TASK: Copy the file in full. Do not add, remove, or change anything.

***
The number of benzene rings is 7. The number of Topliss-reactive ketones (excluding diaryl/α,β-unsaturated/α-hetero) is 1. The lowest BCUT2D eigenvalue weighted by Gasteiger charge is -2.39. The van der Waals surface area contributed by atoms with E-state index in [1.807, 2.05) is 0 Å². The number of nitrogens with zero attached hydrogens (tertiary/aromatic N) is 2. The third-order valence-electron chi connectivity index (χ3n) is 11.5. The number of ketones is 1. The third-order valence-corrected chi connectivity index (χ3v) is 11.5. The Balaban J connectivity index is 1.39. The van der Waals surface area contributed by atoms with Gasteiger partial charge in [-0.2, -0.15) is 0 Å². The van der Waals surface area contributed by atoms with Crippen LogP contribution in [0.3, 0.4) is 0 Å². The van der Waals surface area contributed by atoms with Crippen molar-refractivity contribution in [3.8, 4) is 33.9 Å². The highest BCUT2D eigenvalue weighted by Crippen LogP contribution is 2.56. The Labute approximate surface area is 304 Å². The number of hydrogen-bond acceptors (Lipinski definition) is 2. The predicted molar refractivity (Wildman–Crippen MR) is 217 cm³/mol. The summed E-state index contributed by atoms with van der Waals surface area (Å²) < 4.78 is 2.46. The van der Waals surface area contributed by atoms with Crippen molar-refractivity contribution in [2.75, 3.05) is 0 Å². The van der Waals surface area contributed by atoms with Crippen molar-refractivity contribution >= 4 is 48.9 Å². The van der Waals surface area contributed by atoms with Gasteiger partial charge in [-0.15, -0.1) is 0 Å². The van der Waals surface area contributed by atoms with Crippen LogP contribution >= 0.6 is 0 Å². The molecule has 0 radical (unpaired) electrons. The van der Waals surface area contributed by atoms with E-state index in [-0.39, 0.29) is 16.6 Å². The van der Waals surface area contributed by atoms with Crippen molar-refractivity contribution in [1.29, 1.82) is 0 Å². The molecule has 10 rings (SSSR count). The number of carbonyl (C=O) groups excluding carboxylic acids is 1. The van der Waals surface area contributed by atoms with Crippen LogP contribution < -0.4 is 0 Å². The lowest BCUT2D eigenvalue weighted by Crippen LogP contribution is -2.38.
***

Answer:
The number of benzene rings is 7. The number of Topliss-reactive ketones (excluding diaryl/α,β-unsaturated/α-hetero) is 1. The lowest BCUT2D eigenvalue weighted by Gasteiger charge is -2.39. The van der Waals surface area contributed by atoms with E-state index in [1.807, 2.05) is 0 Å². The number of nitrogens with zero attached hydrogens (tertiary/aromatic N) is 2. The third-order valence-electron chi connectivity index (χ3n) is 11.5. The number of ketones is 1. The third-order valence-corrected chi connectivity index (χ3v) is 11.5. The Balaban J connectivity index is 1.39. The van der Waals surface area contributed by atoms with Gasteiger partial charge in [-0.2, -0.15) is 0 Å². The van der Waals surface area contributed by atoms with Crippen LogP contribution in [0.3, 0.4) is 0 Å². The van der Waals surface area contributed by atoms with Crippen molar-refractivity contribution in [3.8, 4) is 33.9 Å². The highest BCUT2D eigenvalue weighted by Crippen LogP contribution is 2.56. The Labute approximate surface area is 304 Å². The number of hydrogen-bond acceptors (Lipinski definition) is 2. The predicted molar refractivity (Wildman–Crippen MR) is 217 cm³/mol. The summed E-state index contributed by atoms with van der Waals surface area (Å²) < 4.78 is 2.46. The van der Waals surface area contributed by atoms with Crippen molar-refractivity contribution in [2.75, 3.05) is 0 Å². The van der Waals surface area contributed by atoms with Crippen molar-refractivity contribution >= 4 is 48.9 Å². The van der Waals surface area contributed by atoms with Gasteiger partial charge in [-0.15, -0.1) is 0 Å². The van der Waals surface area contributed by atoms with Crippen LogP contribution >= 0.6 is 0 Å². The molecule has 0 radical (unpaired) electrons. The van der Waals surface area contributed by atoms with E-state index in [-0.39, 0.29) is 16.6 Å². The van der Waals surface area contributed by atoms with Crippen molar-refractivity contribution in [1.29, 1.82) is 0 Å². The molecule has 10 rings (SSSR count). The number of carbonyl (C=O) groups excluding carboxylic acids is 1. The van der Waals surface area contributed by atoms with Crippen LogP contribution < -0.4 is 0 Å². The lowest BCUT2D eigenvalue weighted by Crippen LogP contribution is -2.38.